Roll in the dough and rack up the cash! Remember that time is money and money buys you time. I produced this iOS game app a couple of years ago and will be redesigning it.
Tilt your phone left or right to make the pig move. Roll over everything to get points and power ups, but avoid all the credit cards. Especially the red one.
I produced the art and design based on a few sketches I had from several years ago. I would draw these little piggy pics and it seemed like a good starting point for a game.
I wanted to give a painterly effect to the game vs. the super crisp digital lines one would normally find in vector art. This project didn’t really have a deadline so I was able to enjoy the process of producing the art. Most if not all of the art I produce always start off as initial sketches.
Tell your friends. Invite them over to test out the game using the TestFlightApps.com service at http://bit.ly/qnGhx9.
One of the projects I worked on in the past used OpenSceneGraph. OSG allows your to create simulations for games, VR, virtual spaces, walk-throughs and just about anything that requires a 3D scene. It is versatile and open source. It runs in both Windows and OSX. It runs on other platforms too but those are the ones I work with on a daily basis. You can check out the site at http://www.openscenegraph.org to get access to their documentation, downloads and examples. If you are not experienced with wading through docs, it’s hard to know where to start and a few times I found myself losing my place as I clicked around for info.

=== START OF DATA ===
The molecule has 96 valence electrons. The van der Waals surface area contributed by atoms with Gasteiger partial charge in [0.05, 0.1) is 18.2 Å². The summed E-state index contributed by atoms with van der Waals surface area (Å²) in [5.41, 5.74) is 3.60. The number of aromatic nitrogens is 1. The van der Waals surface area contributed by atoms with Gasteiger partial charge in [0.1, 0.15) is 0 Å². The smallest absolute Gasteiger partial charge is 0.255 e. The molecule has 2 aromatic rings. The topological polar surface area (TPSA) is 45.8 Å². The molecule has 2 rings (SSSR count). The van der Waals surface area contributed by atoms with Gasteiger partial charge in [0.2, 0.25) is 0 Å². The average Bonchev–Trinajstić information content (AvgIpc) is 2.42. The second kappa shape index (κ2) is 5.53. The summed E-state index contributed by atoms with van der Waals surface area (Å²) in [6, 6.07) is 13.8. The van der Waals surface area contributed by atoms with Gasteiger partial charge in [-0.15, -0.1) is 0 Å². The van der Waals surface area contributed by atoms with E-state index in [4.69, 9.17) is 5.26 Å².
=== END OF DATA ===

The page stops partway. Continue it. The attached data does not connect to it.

In terms of definitive sources of info there is a book by Xuelei Qian that gives you a very good step through on how to work with OSG. Within the first hour I was able to downoad, install and start using the OSG program. The samples, while simple gave me enough to go by. I guess you could compare it to the standard “Hello World”. I could use my imagination to see what I could personally make. By hour 7 you will feel comfortable enough to try a personal project. The book is well paced for someone who is starting out. It doesn’t assume too much on the part of the user and is a gentle intro to OSG. The book covers the basis for starting the right way with OSG. Here’s a link for OpenSceneGraph 3.0: A Beginner’s Guide.
I think what’s great about OSG is the potential to pack it into other applications. Maybe even mobile apps? From what I understand this is already being done but I’m not sure if it’s still active. Check out this initiative at http://www.imrc.kist.re.kr/wiki/Mobile_OSG.
I’m not sure to what extent it’s been tested or available, but it looks very promising. I think there is an svn trunk available. If anyone has worked with it, please do chime in.